Russia and China have acquired political muscle by working within the current American-led international order and seek to challenge American power by redefining their roles within this system. Russia is using its military as a defensive tactic in places like Ukraine and Syria in order to stop what they deem as Western (and NATO) encroachment on territory they covet as buffer zones against wider threats. China is using its growing power to build a parallel economic model to compete and eventually remake the standards for trade in the Asia Pacific, potentially making a path to gain a future stronghold in European markets.

Thus, our era is one where empires of old are challenging the American-led liberal international order, reasserting power through asymmetrical means such hybrid warfare (Russia) or the creation of new economic models (China). Never before has America been challenged by a multipolar world, one that is encapsulated by the quickening spread of globalization and the equalization of knowledge. In the time from the end of World War II to the collapse of the Soviet Union, America has dominated world politics, finance, and culture. Washington’s hegemony was roughly defined through its waging of ideological wars, such as Vietnam and Iraq, with its military strength used as a vehicle of political power. But Washington’s usage of military empire never transformed into hegemonic political power. Judging by the standards of today’s time, Vietnam and Iraq are looked at as unnecessary wars where no clear political outcome was achieved. They were not wars of national interest.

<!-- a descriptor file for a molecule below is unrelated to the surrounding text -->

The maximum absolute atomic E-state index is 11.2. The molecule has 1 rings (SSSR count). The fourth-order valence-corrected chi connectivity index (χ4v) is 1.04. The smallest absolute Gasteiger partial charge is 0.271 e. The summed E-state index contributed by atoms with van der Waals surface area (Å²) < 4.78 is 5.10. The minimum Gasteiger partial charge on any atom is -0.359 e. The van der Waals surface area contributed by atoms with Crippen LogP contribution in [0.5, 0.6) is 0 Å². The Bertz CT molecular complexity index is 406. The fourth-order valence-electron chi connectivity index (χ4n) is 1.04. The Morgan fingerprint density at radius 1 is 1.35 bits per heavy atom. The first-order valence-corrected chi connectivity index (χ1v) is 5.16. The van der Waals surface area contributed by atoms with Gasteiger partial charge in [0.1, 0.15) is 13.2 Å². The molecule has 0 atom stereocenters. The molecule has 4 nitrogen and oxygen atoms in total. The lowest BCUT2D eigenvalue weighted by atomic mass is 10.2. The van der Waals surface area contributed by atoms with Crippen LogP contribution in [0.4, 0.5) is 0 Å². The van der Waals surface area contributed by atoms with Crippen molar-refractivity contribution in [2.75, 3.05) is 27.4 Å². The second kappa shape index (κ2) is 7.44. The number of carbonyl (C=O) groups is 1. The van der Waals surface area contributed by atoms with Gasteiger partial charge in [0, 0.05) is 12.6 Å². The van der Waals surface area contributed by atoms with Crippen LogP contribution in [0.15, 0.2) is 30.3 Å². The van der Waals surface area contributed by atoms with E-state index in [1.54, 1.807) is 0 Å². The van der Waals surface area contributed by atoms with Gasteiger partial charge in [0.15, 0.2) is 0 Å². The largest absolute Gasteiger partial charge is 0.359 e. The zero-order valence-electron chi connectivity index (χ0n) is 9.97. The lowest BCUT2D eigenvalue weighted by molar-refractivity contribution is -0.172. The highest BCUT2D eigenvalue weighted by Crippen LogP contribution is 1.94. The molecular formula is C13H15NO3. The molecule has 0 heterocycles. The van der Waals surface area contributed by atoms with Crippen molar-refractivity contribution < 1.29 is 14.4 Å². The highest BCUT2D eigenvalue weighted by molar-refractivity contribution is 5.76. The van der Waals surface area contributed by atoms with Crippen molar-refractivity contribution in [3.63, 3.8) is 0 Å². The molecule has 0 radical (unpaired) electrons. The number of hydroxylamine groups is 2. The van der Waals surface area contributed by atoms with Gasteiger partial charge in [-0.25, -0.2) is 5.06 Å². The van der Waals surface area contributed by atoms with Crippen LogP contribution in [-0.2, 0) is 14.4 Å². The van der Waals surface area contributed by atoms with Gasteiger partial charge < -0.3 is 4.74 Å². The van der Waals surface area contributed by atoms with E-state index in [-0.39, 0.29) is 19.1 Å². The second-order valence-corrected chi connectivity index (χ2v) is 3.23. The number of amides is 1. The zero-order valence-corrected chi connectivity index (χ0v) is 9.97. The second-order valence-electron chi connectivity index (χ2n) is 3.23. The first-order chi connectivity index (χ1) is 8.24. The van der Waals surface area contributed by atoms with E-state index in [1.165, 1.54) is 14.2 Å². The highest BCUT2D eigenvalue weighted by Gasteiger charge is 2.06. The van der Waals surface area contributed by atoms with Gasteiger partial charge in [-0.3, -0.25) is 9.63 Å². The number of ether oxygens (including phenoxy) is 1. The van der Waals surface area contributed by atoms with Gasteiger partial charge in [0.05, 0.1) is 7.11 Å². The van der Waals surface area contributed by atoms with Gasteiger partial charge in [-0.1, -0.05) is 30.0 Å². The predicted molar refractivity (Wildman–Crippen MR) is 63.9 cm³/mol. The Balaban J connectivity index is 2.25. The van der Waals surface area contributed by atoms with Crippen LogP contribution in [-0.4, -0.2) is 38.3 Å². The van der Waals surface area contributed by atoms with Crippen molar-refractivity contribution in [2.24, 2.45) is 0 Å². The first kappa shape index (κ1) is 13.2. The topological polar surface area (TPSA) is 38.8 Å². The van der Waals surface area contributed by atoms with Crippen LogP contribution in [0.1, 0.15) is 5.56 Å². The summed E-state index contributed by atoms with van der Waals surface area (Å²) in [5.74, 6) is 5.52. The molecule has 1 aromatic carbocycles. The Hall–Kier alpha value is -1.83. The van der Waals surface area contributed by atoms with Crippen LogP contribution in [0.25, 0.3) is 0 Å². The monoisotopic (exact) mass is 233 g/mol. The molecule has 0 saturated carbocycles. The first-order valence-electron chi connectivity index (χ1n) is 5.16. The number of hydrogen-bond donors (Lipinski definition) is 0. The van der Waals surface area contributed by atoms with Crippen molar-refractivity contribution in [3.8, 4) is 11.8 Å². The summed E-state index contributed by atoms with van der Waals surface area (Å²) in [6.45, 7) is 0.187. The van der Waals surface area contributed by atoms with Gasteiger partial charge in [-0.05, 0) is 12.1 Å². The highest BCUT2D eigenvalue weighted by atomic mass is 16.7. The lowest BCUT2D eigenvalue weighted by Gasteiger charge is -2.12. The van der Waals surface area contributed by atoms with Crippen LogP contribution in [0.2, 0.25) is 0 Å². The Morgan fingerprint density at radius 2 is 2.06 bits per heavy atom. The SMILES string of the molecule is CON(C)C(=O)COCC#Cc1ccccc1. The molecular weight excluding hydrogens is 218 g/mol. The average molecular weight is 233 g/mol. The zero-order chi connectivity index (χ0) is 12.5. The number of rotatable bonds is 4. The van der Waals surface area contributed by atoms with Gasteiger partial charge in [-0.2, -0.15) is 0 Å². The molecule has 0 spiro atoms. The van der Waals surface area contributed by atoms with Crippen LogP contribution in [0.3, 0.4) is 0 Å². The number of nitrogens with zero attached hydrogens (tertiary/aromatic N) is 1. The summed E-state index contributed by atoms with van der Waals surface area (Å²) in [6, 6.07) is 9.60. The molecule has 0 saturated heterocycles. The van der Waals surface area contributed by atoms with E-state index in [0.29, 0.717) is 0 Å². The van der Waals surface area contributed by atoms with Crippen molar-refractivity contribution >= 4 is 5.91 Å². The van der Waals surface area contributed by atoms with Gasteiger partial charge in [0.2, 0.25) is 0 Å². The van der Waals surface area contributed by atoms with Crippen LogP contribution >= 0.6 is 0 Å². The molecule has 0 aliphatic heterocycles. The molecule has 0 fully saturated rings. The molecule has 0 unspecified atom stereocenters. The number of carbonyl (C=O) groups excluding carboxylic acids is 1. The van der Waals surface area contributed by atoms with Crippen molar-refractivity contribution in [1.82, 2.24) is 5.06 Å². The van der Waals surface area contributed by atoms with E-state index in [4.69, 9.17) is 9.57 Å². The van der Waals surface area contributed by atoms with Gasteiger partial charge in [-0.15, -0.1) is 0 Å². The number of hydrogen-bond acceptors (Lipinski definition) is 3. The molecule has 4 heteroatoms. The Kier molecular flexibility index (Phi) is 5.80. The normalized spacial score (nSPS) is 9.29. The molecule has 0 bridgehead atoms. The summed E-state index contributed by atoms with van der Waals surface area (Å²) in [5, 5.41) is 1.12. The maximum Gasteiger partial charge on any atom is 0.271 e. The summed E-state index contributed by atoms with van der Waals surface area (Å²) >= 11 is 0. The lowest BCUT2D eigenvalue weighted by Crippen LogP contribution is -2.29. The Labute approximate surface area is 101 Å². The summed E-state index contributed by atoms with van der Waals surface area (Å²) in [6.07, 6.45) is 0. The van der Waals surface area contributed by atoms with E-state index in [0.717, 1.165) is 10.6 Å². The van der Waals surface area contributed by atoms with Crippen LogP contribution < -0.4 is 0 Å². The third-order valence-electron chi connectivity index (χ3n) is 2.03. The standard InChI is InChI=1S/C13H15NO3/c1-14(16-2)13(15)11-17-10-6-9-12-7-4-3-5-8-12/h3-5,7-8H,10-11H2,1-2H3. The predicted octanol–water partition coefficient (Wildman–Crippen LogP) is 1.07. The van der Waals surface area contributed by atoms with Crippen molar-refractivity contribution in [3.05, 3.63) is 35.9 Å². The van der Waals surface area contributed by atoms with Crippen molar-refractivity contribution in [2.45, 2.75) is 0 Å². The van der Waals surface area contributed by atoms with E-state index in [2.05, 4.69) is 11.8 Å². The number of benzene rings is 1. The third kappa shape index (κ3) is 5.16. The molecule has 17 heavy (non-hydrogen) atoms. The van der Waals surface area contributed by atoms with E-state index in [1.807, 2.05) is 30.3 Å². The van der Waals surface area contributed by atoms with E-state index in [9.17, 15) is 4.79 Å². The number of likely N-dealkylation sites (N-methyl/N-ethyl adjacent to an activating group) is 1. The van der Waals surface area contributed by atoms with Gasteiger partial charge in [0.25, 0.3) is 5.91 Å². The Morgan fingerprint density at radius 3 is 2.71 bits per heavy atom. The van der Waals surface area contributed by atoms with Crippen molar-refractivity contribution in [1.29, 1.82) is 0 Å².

In the coming multipolar world, America will not have to ability to expend resources on military adventurism; especially if military might does not lead to political capital. Having a bigger military will no longer equal with being the strongest in a world where cyber warfare is steadily becoming the weapon of choice. It is easier for an enemy to knock out systems that control the application of weapons than to be defeated by those weapons on an even playing field. If America has no grand strategy, not only will its military struggle to use its power wisely, but also its political influence will begin to wane.

For now, the Trump administration will continue down a path of ad hoc foreign policy, where goals are short-term, ill-defined, and domestically divisive. President Trump’s decision to leave the Iran nuclear deal that was signed under Obama in 2015 is a sign that he has no overarching strategy toward the Middle East that is not defined by either all out war or a complete withdraw. Pulling out from the Iran nuclear deal gives Iran the mantle of political opportunity to reframe its diplomatic power, but will be thwarted by the very real possibility of American attacks on Iranian nuclear facilities, with a high probability of low-grade warfare with Israel through its military proxies in Syria and Lebanon.

There will be political repercussions for pulling out from the Iran nuclear deal. How President Trump chooses to respond will give us a future glimpse at the boundaries of American power on a more crowed world stage. Who will America be in a multipolar world?